Julanna Zhang Wins 103rd Cincinnati Metropolitan Tournament
By Mark Schmetzer
Julanna Zhang knew from the first tee that Isabel York, her opponent in the match play finals of the 103rd Metropolitan Women’s Amateur Championship, was motivated.
“Right from the start, I noticed that Isabel was very driven,” Zhang, a Mason High School senior-to-be, said. “She was totally going for the trophy. I almost felt like I didn’t have the same amount of motivation. Seeing her from previous tournaments, I almost thought she had more skills than I had. My dad (Wei) helped me a little bit. I just decided to hold on and play the best I could.”
York, a Saint Ursula graduate who plays at Tennessee Tech, took one-hole leads four times over the first 14 holes of their June 8 match at Summit Hills Country Club in Crestview Hills, Ky., but Zhang dropped in a 30-40-foot downhill putt on the par-3 17th hole to take her first lead. She clinched Greater Cincinnati’s most prestigious championship and, by her own admission, the biggest win of her young career by breaking even on the 18th hole.
“I’ve made longer ones, but that was probably the hardest putt I’ve made in my entire life,” said Zhang, who said she started playing golf in the seventh grade.
Zhang’s championship capped an impressive week of golf at Summit Hills that was blessed by cooperative weather.
“It was really nice,” Zhang said. “It was a bit hot on a couple of days. I got sunburnt – again. We were really lucky.”
Kelsey Wessels, who works at and plays out of Neumann Golf Course, decisively captured the First Flight championship with a 4-and-3 finals win over Alexandra Gomez. Elizabeth Chamberlin won the Second Flight title over Macy Luebbers. Sharon Voelker captured the Joan Comisar Flight over Unae Mueller, while Leslie Moreton edged Young Romero to win the Judy Diem Hayes Flight. Diane Herndon won the Jane DeGroff Flight with a 2-up win over Marilyn Miller.
“I was hoping to play my game and hope for the best,” said Wessels, an Oak Hills High School graduate and Northern Kentucky University junior who bounced back from a disappointing 20-over par 90 in stroke-play qualifying to win her flight. “I was hitting my driver during match play. As long as I was putting the ball in play, I was fine. I definitely didn’t play well during stroke play, but in match play, I was much more comfortable.”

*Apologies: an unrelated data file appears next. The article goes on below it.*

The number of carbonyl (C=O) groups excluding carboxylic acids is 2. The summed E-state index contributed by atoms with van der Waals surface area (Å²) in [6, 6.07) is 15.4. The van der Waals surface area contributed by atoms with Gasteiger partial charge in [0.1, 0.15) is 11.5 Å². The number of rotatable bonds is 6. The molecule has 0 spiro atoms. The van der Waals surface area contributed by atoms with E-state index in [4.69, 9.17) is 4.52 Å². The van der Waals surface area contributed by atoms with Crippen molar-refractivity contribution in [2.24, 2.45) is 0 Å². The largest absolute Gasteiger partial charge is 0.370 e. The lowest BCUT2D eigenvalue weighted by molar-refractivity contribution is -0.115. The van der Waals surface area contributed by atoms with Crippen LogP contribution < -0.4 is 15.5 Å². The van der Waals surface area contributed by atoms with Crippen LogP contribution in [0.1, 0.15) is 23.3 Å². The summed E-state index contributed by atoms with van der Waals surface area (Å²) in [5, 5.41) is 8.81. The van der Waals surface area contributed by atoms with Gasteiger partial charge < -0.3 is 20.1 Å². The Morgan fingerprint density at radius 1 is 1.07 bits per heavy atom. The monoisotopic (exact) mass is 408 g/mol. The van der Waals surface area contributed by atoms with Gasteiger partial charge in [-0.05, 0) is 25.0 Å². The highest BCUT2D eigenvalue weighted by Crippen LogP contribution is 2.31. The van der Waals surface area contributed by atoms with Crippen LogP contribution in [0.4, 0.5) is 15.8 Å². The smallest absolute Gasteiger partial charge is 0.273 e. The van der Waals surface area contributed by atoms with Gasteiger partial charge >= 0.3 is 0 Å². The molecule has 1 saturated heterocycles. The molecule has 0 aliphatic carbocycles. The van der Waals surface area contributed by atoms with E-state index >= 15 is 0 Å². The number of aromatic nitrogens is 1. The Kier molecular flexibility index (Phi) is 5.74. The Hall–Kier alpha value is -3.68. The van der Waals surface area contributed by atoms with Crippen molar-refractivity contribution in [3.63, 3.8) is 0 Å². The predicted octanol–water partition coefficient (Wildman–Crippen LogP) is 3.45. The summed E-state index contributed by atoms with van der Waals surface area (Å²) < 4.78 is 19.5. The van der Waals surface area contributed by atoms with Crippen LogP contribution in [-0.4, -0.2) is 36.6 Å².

Defending-champion Ali Green opened the week by earning the match-play top seed with a 2-over-par 72, good enough to earn medalist honors in the June 5 stroke-play qualifier by three strokes over Zhang. Emily Stipanovich, the 2014 Met champion, finished third with a 77, one stroke ahead of 2017 runnerup Megan Creager and York.
Green seemed to be well on her way to becoming the first woman to win back-to-back Met championships since Kerry Zebeck in 1995 and 1996 after reaching the semifinals with a 6-and-5 win over K.C. Bell and 5-and-4 win over Katie Guy, but York derailed Green’s rush with a 2-and-1 win in the semifinals to set up the finals match against Zhang, whose path to finals was more tricky. She needed 19 holes to edge Janisa Bondoc in the quarterfinals and 20 holes to squeeze past Stipanovich into the finals.
By then, Zhang was battle-tested, which came in handy as she and York approached the 160-yard 17th hole.
“We both got on to the green,” Zhang said. “I had a really far 30-40-foot downhill putt. It’s a two-tiered green, and I was on the higher tier. I wasn’t expecting much. I just wanted to try to get as close to the hole as possible. Isabel was closer to the hole, but looking at it from her angle, it wasn’t an easy putt. There were a lot of breaks. I was just trying to even the hole, but I made the putt somehow. That put some pressure on her.”
Zhang still had to even the par-4 18 to clinch the title. “It’s kind of a tight fairway,” she said from New Haven, Conn., traveling with her family on visits to Ivy League universities. “You have to hit it at a certain angle and distance. I think the adrenaline from 17 helped me hit it. I didn’t hit it entirely straight. I hit it toward the bunker, but I think the adrenaline helped me hit it over the bunker. Isabel went left into the trees and had to punch out on to the fairway. She had to hit three shots to get on to the green. Her third shot was good. She had a 4-foot putt for par. Once I got over the bunker, I had a clear shot toward the green. I just hit it normally and had two putts for par.” That was all she needed.